Figures from UK Finance show that the number of homeowners who remortgage their properties for additional budget towards DIY projects increased by 5.9 per cent at the end of last year. As more people raise money for home improvement and extensions projects rather than paying the price of moving, Michael Holmes, property expert for the National Homebuilding & Renovating Show (26-29 March, NEC), provides his tips below on how to transform your home for under £5,000.
A property that is rundown, full of junk and clutter, with outdated decoration and a worn-out kitchen and bathroom can be transformed for under £5,000. A clever cosmetic makeover scheme can add 5-10 per cent to the value of a property, and more in some instances.
Start by stripping out all of the old carpets, curtains and as much junk and rubbish as possible. Remove any outdated or damaged fitted furniture. Repair the walls so they are ready for painting, stripping old wallpaper and sanding and filling to get a smooth finish. If the walls are in very poor condition, they can be reskimmed with a finishing coat of plaster for around £2,000-£2,500 for a typical three-bedroom house, creating walls that are as a good as new. You can then repaint the walls in a nice light neutral shade, such as an off-white, and the same on the ceilings. This will reflect light and make the property feel more spacious. Repaint the woodwork such as skirting, architrave and doors, in a complementary neutral colour.
Either sand, and then stain or paint the original floorboards if they are in good condition, or lay wooden laminate flooring (from just £7.5/m2). Update the light fittings and shades for inexpensive new ones. If the bathroom suite is out of date, replace it with a simple new white suite (from only £300-400). If you have the budget, consider updating the kitchen too.
None of this work should be prioritised over basic repairs, like solving damp, or undertaking structural repairs.
Update the kitchen
Giving your old kitchen units a new look can be easily achieved without the disruption of tearing it all out and for a fraction of the cost of a totally new kitchen.
If you like the layout and storage space, and the carcasses are in good condition, keep them and simply replace the doors, handles, worktops, sink, taps and splashbacks for a fresh look. Of a standard £3,500 kitchen (including handles but excluding appliances and worktops), around £2,200 of the price goes on carcasses. Replacement doors starting from around £20-50 per door will save on the units and labour costs, but also on a lot of disruption. Companies like IKEA also stock standard carcasses, to which different styles of door can be fitted and interchanged, either when your mood changes or once you have the cash for pricier doors.
If you want to change your kitchens layout, you can reuse the existing carcasses for one run, and add new ones elsewhere, and then fit matching doors and worktops, or choose two complementary styles.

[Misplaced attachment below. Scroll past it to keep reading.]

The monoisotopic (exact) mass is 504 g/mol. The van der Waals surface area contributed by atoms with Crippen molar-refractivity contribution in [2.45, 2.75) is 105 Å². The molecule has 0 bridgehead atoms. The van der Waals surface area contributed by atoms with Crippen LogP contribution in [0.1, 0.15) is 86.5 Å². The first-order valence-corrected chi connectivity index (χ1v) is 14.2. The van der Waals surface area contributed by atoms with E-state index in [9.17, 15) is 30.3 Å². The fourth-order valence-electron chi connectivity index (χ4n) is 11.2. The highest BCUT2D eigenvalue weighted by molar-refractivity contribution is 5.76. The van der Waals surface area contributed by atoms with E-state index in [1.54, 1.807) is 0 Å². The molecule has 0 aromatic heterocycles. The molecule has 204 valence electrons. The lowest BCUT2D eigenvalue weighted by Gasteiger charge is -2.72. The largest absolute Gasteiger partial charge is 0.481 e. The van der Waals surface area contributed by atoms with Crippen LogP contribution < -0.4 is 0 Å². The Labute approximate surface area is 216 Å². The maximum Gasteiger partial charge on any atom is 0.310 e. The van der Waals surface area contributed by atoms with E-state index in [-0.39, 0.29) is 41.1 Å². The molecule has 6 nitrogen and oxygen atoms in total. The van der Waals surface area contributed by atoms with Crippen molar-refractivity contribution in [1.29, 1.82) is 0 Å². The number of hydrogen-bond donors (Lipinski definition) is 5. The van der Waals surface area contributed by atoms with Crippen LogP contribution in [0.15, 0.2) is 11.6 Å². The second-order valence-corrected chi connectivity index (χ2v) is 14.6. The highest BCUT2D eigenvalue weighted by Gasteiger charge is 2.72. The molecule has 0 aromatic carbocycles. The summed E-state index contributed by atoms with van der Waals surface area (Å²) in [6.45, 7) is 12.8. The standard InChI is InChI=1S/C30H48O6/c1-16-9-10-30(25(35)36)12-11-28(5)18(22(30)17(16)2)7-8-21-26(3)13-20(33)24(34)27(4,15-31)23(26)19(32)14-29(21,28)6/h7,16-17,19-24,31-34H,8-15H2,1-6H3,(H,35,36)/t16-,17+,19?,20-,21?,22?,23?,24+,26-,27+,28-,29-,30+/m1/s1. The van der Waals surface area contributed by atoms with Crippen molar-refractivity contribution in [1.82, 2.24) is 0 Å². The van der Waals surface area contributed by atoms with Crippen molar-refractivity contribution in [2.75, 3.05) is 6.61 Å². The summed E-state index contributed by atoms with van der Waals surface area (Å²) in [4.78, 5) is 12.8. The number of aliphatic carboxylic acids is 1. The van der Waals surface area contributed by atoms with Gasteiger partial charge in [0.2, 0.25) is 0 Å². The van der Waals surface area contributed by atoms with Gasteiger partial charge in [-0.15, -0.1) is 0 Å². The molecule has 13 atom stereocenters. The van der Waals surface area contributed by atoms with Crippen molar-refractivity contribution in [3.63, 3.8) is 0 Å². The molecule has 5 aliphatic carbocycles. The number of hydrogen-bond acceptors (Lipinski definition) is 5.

Adding an en-suite shower room
Having an en-suite to the master bedroom is a must have for many, improving privacy and solving the morning queue for the bathroom in a larger household. Providing the layout is carefully thought through an en-suite shower room need not be very large - a space as small as 0.9m x 2.7m is adequate for a WC, basin and 900mm square shower tray, and anything larger than this is a bonus. A wet room design - where the floor forms the shower tray, with an in-floor drain, can fit in even less space - just 0.9m x 2.4m.
Space can be found by subdividing one end of a large bedroom using a timber or metal framed stud wall. Alternatively, a section of an adjacent bedroom can be divided off using a stud wall, and a new doorway formed in the partition wall.
An old airing cupboard or storage area may be large enough to form a small shower room. Part of the first-floor landing area in a larger property could be divided off, or an existing smaller bedroom converted into a larger shower room and walk-in dressing room.
A simple shower room can be built for £3,500-4,500 including stud/metal framing, basin and taps, enclosed cistern WC, shower mixer and arm, tray, door and basic white tiles.
Tidy up/makeover the garden
An attractive, tidy and well-designed garden can make a property far more saleable and will add in turn add to its value. Make sure you carry out at least the basics: clean up and tidy litter and dead plants; weed; repair and feed the lawn; cut back overgrown trees and shrubs; create interesting shapes with beds and borders; add colour and interest with planting. Garden work can all be done on DIY basis.
Makeover the exterior
If your home's exterior is looking tired or is characterless you can do a great deal to improve its kerb appeal and add value in the process. Clean down and repaint the windows, doors and garage door, plus any external joinery such as bargeboards, fascia and soffits.
Removing tired, inappropriate features that are out of place such as stone cladding or an oversized portico can restore a property’s value by widening its appeal, as can reinstating period features. Adding a well-chosen porch or porch canopy in a style appropriate to the existing house can do a lot to provide a focal point and add character.
If the roof is covered in unsightly moss you can clean this off with a pressure washer - but be sure not to do any damage to the tiles of slates. Repair any cracks or damage to render, brick or stonework, including repainting if necessary.
If the walls are patchy or the house has been altered, repaired or extended using different mismatching materials, consider painting with masonry paint. An alternative would be to plant a climbing plant - this can also work wonders in hiding an ugly elevation.